From Chicken Soup for the African American Soul

Fried Chicken and Collard Greens

For every one of us that succeeds, it’s because there’s somebody there to show you the way out.

Oprah Winfrey

It was eight months since Momma had prepared fried chicken and collard greens. I distinctly remember standing beside her as she cracked some eggs, added Carnation milk, sprinkled her secret seasonings, beat the mixture and then carefully dipped a piece of chicken for a full coating. This precision seemed wasted as she dropped each piece in a brown grocery store bag filled with flour. Once all the pieces were in, the shakedown began until the entire chicken skin was covered in flour. I’ll never figure how each piece got so evenly coated, but when the shaking was over, the chicken was entirely white.

The finale was placing each piece in a skillet of hot grease. The crackle and sizzle meant we’d be “grubbing down” soon and always drew my four brothers.

“Do I smell chicken and collard greens?” one would ask warmly.

And they would be correct. Boiling next to the chicken was always a big pot of collard greens—handpicked from our garden and cleaned by the women in the house (including any kinfolk who might have dropped by).

The preparation was as much a part of dinner as the cooking. We would gather in a circle around a table—as if we were going to play cards—with greens spread atop. Then the real pickin’ began as we inspected one leaf at a time, examining it for worms or unfamiliars. We also picked over topics of discussion, usually ranging from boys to men. However, as “young ’uns” my three sisters and I dared not talk too much for fear of getting a “pop in the mouth” for being “fast.”

This ritual was known as Soul Food Sunday by some, but we just called it Dinner at Momma’s, until I renamed it The Last Supper when Momma died.

It was mid-November when she left us. My siblings and I, fully grown, were planning our usual visit home for Thanksgiving. I believe Momma timed her passing so we’d be together without an added trip home. We arrived during Thanksgiving just to become eight motherless children. There was nothing to be thankful for that year.

My oldest sister insisted we still have Thanksgiving dinner and so we womenfolk gathered in the kitchen while the men pretended to help but really watched football. It was just like all the other Thanksgivings—except Momma wasn’t there.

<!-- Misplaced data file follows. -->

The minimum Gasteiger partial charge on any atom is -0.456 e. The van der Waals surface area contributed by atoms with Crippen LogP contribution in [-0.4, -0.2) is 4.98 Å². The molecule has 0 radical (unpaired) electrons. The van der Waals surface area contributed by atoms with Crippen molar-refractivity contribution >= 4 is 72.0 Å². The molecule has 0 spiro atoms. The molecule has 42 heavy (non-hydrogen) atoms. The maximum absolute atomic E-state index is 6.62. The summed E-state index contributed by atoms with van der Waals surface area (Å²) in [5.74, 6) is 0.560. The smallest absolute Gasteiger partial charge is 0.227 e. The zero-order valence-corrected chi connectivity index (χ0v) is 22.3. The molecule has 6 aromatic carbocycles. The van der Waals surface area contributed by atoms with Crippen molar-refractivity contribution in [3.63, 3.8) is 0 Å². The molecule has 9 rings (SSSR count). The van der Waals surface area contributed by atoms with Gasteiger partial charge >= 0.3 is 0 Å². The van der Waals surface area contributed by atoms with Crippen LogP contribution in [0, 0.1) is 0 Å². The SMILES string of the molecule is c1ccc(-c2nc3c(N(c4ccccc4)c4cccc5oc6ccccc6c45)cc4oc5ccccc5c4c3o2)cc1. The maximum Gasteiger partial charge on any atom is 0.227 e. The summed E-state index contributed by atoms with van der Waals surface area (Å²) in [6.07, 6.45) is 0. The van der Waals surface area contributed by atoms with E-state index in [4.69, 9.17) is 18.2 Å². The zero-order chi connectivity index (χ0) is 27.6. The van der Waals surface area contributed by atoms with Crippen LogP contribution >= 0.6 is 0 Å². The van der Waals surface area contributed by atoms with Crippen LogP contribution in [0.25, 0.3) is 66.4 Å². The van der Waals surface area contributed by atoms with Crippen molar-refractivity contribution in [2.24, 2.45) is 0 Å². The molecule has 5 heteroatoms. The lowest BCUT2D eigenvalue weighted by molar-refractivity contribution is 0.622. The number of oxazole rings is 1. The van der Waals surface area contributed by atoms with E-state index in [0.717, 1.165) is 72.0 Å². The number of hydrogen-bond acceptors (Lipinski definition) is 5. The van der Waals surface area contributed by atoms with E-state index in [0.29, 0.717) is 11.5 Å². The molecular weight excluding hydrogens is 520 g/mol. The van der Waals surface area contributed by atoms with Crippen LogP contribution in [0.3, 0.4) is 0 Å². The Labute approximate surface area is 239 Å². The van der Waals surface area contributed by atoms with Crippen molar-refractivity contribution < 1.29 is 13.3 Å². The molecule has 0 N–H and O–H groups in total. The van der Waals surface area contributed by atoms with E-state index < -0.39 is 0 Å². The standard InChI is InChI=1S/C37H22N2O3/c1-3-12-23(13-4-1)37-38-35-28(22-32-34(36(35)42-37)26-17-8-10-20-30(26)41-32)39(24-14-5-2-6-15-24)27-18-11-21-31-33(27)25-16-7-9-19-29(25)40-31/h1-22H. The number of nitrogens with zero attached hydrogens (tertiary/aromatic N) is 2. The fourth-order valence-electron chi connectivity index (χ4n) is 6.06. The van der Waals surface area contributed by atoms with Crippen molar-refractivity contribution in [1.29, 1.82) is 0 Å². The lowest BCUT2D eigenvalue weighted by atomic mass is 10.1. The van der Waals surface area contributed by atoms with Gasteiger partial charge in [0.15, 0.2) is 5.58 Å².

“You should fry the chicken and do the collard greens,” my youngest sister said. I was stunned and angry. “You watched Momma all the time, and you cook the most like her,” she finished.

Although intended as a compliment, I knew she was really saying, “Momma’s gone so you help us move on.” I refused.

“There will be no fried chicken or collard greens,” I stated.

My sisters glared at me, and my brothers seemed to gain bionic hearing, darting into the kitchen as if it were on fire. “What’s dinner without fried chicken and collard greens?” they all sang out in unison.

“It’s the same as dinner without Momma,” I shouted back—hitting a nerve in every one of their bodies.

The rest of Thanksgiving passed solemnly as we ate turkey, string beans, mashed potatoes and desserts. Nothing tasted quite right, and by the end of the meal, we agreed we’d never eat collard greens and chicken as good as Momma’s ever again; therefore, we’d never have them again. Sadly, we surrendered the two foods we remembered Momma for most.

Six months later the family gathered for a grand celebration of Momma’s first (and favored) grandchild’s graduation. After the graduation, my friend invited us to her family reunion cookout later in the day.

When we arrived, Mrs. Spark, the family matriarch, grabbed my sisters and I, leading us to the kitchen while jabbering about “needing more hands to work.” My brothers settled in front of the living room’s big screen television and ball game.

I stopped dead in my tracks when I saw card table setups. On each were vegetables—snap peas, green beans and yes, collard greens.

“Y’all know how to pick greens and all?” Mrs. Spark asked shortly.

“Yes, ma’am,” we stuttered uneasily.

She chuckled and said, “Well, pull up a chair. What you standin’ there for? Hmmph, young folk act like they ain’t never seen fresh greens and such.”

The other women started in chiding about the state of the world and how bagged greens were an abomination to how God intended us to cook.

We took our seats and began the familiar process of cleaning greens. My sisters jumped into the conversation and the laughter, but I was still dazed. Then, as if reading my mind, Mrs. Spark tapped me on the shoulder and asked me to join her at the stove.

“I’m gonna teach you my secret fried chicken recipe,” she whispered. “Now pay attention.”

I couldn’t believe as I watched Mrs. Spark mix eggs with Carnation milk, sprinkle her secret seasoning, beat the mixture, precisely dip each piece and drop it in a bag— filled with flour.

“There ain’t nothing to soothe the soul like fried chicken and collard greens,” she chuckled. “You try.”

With each piece I felt a weight lift from my hands, to my arms and all the way through my body. As I finished, I looked at my brothers howling about game scores, and my sisters laughing like schoolgirls with strangers around a table.

I suddenly realized the truth in Mrs. Spark’s words, and my heart felt lighter.

Our souls were healing from our loss. The balm was simple and well-loved: fried chicken and collard greens.

Thyonne Gordon

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